Joint Research Office


Steroid drug reduces mortality in hospitalised Covid-19 patients

17 June 2020

The steroid dexamethasone may substantially reduce mortality in severely ill Covid-19 patients, according to initial results from a national priority trial in which UCLH is involved.

Researchers said use of the drug at low doses cut deaths by one third in ventilated patients and by one fifth in other patients receiving oxygen only. Based on these results, 1 death would be prevented by treatment of around 8 ventilated patients or around 25 patients requiring oxygen alone.

The results come from the RECOVERY (Randomised Evaluation of COVid-19 thERapY) trial, which began in March and has been evaluating a range of therapies for Covid-19. So far patients have been enrolled from over 175 NHS hospitals. At UCLH Dr Hanif Esmail is leading the study.

The researchers are now working to publish the full details as soon as possible.

Dr Esmail said: “We are very pleased to have been able to contribute the recruitment of the RECOVERY trial at UCLH.  It has been an impressive national effort with over 11,000 patients participating in the trial across the UK. The initial, headline results reported today for the dexamethasone arm are very encouraging suggesting that this drug may substantially reduce mortality in those hospitalised with COVID-19, either on oxygen or needing mechanical ventilation.  I am sure there will now be careful consideration on how to implement these initial findings pending publication of the full results.”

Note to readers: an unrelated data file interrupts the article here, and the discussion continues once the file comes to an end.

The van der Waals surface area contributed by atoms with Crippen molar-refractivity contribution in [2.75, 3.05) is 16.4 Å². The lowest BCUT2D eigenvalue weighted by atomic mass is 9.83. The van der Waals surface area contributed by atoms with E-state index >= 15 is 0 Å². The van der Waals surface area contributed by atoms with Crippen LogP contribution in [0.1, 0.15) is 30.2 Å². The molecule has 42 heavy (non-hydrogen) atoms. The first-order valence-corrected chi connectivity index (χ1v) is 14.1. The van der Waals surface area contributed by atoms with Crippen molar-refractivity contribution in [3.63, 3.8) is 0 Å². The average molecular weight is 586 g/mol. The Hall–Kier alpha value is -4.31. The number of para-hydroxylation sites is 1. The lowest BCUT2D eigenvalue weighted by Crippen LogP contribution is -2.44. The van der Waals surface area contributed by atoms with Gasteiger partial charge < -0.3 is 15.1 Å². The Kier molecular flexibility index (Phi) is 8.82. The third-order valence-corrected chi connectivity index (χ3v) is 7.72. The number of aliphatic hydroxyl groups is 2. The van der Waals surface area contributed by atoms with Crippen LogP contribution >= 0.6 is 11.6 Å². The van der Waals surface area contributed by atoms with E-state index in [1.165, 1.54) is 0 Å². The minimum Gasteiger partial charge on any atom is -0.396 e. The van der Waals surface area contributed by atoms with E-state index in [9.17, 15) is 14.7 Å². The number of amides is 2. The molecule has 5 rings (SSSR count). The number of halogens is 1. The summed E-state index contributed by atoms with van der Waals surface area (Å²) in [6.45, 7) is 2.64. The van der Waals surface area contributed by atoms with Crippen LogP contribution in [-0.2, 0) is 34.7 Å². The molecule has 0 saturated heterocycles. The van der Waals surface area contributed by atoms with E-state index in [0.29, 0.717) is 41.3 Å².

Peter Horby, one of the Chief Investigators for the trial at the University of Oxford, said: “This is an extremely welcome result. The survival benefit is clear and large in those patients who are sick enough to require oxygen treatment, so dexamethasone should now become standard of care in these patients. Dexamethasone is inexpensive, on the shelf, and can be used immediately to save lives worldwide.”

The UK Government’s Chief Scientific Adviser, Sir Patrick Vallance, said: “This is a ground-breaking development in our fight against the disease, and the speed at which researchers have progressed finding an effective treatment is truly remarkable. It shows the importance of doing high quality clinical trials and basing decisions on the results of those trials.”